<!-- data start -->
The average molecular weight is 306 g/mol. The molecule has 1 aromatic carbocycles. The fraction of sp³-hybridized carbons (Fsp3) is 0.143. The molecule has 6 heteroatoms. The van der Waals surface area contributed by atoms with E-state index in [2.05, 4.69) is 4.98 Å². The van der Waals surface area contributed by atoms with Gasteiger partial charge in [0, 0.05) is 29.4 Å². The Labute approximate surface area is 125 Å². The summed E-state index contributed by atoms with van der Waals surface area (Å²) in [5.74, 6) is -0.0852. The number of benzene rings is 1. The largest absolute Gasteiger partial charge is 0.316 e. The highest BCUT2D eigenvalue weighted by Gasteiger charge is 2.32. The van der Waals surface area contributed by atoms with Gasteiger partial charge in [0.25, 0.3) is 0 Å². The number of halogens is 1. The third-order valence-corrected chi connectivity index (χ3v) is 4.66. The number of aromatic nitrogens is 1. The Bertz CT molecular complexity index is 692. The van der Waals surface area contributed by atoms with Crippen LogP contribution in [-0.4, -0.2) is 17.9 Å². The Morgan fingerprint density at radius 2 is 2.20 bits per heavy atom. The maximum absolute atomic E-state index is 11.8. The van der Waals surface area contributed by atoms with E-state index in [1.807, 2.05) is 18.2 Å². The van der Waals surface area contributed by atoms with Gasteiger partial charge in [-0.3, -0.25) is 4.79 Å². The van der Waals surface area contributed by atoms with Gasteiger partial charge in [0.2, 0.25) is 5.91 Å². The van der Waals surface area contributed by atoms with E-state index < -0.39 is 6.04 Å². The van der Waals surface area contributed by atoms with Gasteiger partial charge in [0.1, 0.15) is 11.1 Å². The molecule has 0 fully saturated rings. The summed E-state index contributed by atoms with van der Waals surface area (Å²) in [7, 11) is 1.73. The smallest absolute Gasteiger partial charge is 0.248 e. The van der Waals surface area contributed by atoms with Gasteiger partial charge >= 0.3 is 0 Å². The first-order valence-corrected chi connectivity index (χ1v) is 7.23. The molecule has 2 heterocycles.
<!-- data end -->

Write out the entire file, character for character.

The average molecular weight is 306 g/mol. The molecule has 1 aromatic carbocycles. The fraction of sp³-hybridized carbons (Fsp3) is 0.143. The molecule has 6 heteroatoms. The van der Waals surface area contributed by atoms with E-state index in [2.05, 4.69) is 4.98 Å². The van der Waals surface area contributed by atoms with Gasteiger partial charge in [0, 0.05) is 29.4 Å². The Labute approximate surface area is 125 Å². The summed E-state index contributed by atoms with van der Waals surface area (Å²) in [5.74, 6) is -0.0852. The number of benzene rings is 1. The largest absolute Gasteiger partial charge is 0.316 e. The highest BCUT2D eigenvalue weighted by Gasteiger charge is 2.32. The van der Waals surface area contributed by atoms with Gasteiger partial charge in [0.25, 0.3) is 0 Å². The number of halogens is 1. The third-order valence-corrected chi connectivity index (χ3v) is 4.66. The number of aromatic nitrogens is 1. The Bertz CT molecular complexity index is 692. The van der Waals surface area contributed by atoms with Crippen LogP contribution in [-0.4, -0.2) is 17.9 Å². The Morgan fingerprint density at radius 2 is 2.20 bits per heavy atom. The maximum absolute atomic E-state index is 11.8. The van der Waals surface area contributed by atoms with E-state index in [1.807, 2.05) is 18.2 Å². The van der Waals surface area contributed by atoms with Gasteiger partial charge in [-0.3, -0.25) is 4.79 Å². The van der Waals surface area contributed by atoms with Gasteiger partial charge in [0.2, 0.25) is 5.91 Å². The van der Waals surface area contributed by atoms with E-state index < -0.39 is 6.04 Å². The van der Waals surface area contributed by atoms with Gasteiger partial charge in [0.1, 0.15) is 11.1 Å². The molecule has 0 fully saturated rings. The summed E-state index contributed by atoms with van der Waals surface area (Å²) in [7, 11) is 1.73. The smallest absolute Gasteiger partial charge is 0.248 e. The van der Waals surface area contributed by atoms with Gasteiger partial charge >= 0.3 is 0 Å². The first-order valence-corrected chi connectivity index (χ1v) is 7.23. The molecule has 2 heterocycles.